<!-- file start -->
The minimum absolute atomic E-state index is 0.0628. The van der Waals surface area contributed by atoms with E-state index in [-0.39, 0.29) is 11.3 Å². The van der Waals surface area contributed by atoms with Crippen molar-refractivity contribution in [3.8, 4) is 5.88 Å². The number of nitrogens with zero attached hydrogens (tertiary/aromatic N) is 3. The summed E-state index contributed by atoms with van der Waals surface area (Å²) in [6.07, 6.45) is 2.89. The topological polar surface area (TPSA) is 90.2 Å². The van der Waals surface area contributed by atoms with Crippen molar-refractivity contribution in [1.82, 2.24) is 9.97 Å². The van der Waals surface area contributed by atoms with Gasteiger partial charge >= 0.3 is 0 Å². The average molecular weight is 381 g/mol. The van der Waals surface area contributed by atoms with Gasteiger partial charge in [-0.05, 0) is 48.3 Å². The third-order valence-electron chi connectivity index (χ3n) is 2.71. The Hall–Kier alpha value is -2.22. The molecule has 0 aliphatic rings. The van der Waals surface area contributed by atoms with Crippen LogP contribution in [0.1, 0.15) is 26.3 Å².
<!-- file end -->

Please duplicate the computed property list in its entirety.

The minimum absolute atomic E-state index is 0.0628. The van der Waals surface area contributed by atoms with E-state index in [-0.39, 0.29) is 11.3 Å². The van der Waals surface area contributed by atoms with Crippen molar-refractivity contribution in [3.8, 4) is 5.88 Å². The number of nitrogens with zero attached hydrogens (tertiary/aromatic N) is 3. The summed E-state index contributed by atoms with van der Waals surface area (Å²) in [6.07, 6.45) is 2.89. The topological polar surface area (TPSA) is 90.2 Å². The van der Waals surface area contributed by atoms with Crippen molar-refractivity contribution in [1.82, 2.24) is 9.97 Å². The van der Waals surface area contributed by atoms with Gasteiger partial charge >= 0.3 is 0 Å². The average molecular weight is 381 g/mol. The van der Waals surface area contributed by atoms with Gasteiger partial charge in [-0.05, 0) is 48.3 Å². The third-order valence-electron chi connectivity index (χ3n) is 2.71. The Hall–Kier alpha value is -2.22. The molecule has 0 aliphatic rings. The van der Waals surface area contributed by atoms with Crippen LogP contribution in [0.1, 0.15) is 26.3 Å².